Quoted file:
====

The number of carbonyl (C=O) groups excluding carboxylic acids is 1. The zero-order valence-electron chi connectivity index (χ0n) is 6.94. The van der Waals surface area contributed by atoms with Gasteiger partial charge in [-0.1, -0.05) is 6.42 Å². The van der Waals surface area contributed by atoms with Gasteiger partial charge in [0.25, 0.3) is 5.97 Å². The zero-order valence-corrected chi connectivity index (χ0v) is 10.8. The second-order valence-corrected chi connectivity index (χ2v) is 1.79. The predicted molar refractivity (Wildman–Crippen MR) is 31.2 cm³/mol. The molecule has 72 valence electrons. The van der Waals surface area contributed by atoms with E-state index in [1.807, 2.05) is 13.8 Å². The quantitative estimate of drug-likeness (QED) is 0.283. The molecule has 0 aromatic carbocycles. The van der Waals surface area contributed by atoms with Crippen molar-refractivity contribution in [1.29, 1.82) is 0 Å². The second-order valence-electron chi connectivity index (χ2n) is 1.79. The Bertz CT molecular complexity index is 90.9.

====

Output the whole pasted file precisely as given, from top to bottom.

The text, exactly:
The number of carbonyl (C=O) groups excluding carboxylic acids is 1. The zero-order valence-electron chi connectivity index (χ0n) is 6.94. The van der Waals surface area contributed by atoms with Gasteiger partial charge in [-0.1, -0.05) is 6.42 Å². The van der Waals surface area contributed by atoms with Gasteiger partial charge in [0.25, 0.3) is 5.97 Å². The zero-order valence-corrected chi connectivity index (χ0v) is 10.8. The second-order valence-corrected chi connectivity index (χ2v) is 1.79. The predicted molar refractivity (Wildman–Crippen MR) is 31.2 cm³/mol. The molecule has 72 valence electrons. The van der Waals surface area contributed by atoms with E-state index in [1.807, 2.05) is 13.8 Å². The quantitative estimate of drug-likeness (QED) is 0.283. The molecule has 0 aromatic carbocycles. The van der Waals surface area contributed by atoms with Crippen molar-refractivity contribution in [1.29, 1.82) is 0 Å². The second-order valence-electron chi connectivity index (χ2n) is 1.79. The Bertz CT molecular complexity index is 90.9.